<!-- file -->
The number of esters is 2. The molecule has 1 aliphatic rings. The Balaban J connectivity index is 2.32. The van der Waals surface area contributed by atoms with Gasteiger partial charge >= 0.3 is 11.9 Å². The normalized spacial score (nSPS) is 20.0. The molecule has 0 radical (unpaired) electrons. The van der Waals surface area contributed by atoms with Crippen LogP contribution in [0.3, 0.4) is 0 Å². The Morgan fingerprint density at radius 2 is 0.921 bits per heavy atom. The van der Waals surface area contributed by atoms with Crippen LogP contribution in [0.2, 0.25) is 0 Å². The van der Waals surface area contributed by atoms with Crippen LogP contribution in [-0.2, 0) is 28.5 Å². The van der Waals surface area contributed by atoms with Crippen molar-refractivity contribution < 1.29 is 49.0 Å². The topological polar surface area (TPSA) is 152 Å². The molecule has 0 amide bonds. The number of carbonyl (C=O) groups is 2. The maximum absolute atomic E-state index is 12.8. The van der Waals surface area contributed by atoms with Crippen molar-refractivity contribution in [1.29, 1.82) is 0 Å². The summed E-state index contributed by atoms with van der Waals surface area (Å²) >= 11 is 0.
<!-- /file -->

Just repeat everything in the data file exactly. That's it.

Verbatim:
The number of esters is 2. The molecule has 1 aliphatic rings. The Balaban J connectivity index is 2.32. The van der Waals surface area contributed by atoms with Gasteiger partial charge >= 0.3 is 11.9 Å². The normalized spacial score (nSPS) is 20.0. The molecule has 0 radical (unpaired) electrons. The van der Waals surface area contributed by atoms with Crippen LogP contribution in [0.3, 0.4) is 0 Å². The Morgan fingerprint density at radius 2 is 0.921 bits per heavy atom. The van der Waals surface area contributed by atoms with Crippen LogP contribution in [0.2, 0.25) is 0 Å². The van der Waals surface area contributed by atoms with Crippen LogP contribution in [-0.2, 0) is 28.5 Å². The van der Waals surface area contributed by atoms with Crippen molar-refractivity contribution < 1.29 is 49.0 Å². The topological polar surface area (TPSA) is 152 Å². The molecule has 0 amide bonds. The number of carbonyl (C=O) groups is 2. The maximum absolute atomic E-state index is 12.8. The van der Waals surface area contributed by atoms with Crippen molar-refractivity contribution in [1.29, 1.82) is 0 Å². The summed E-state index contributed by atoms with van der Waals surface area (Å²) >= 11 is 0.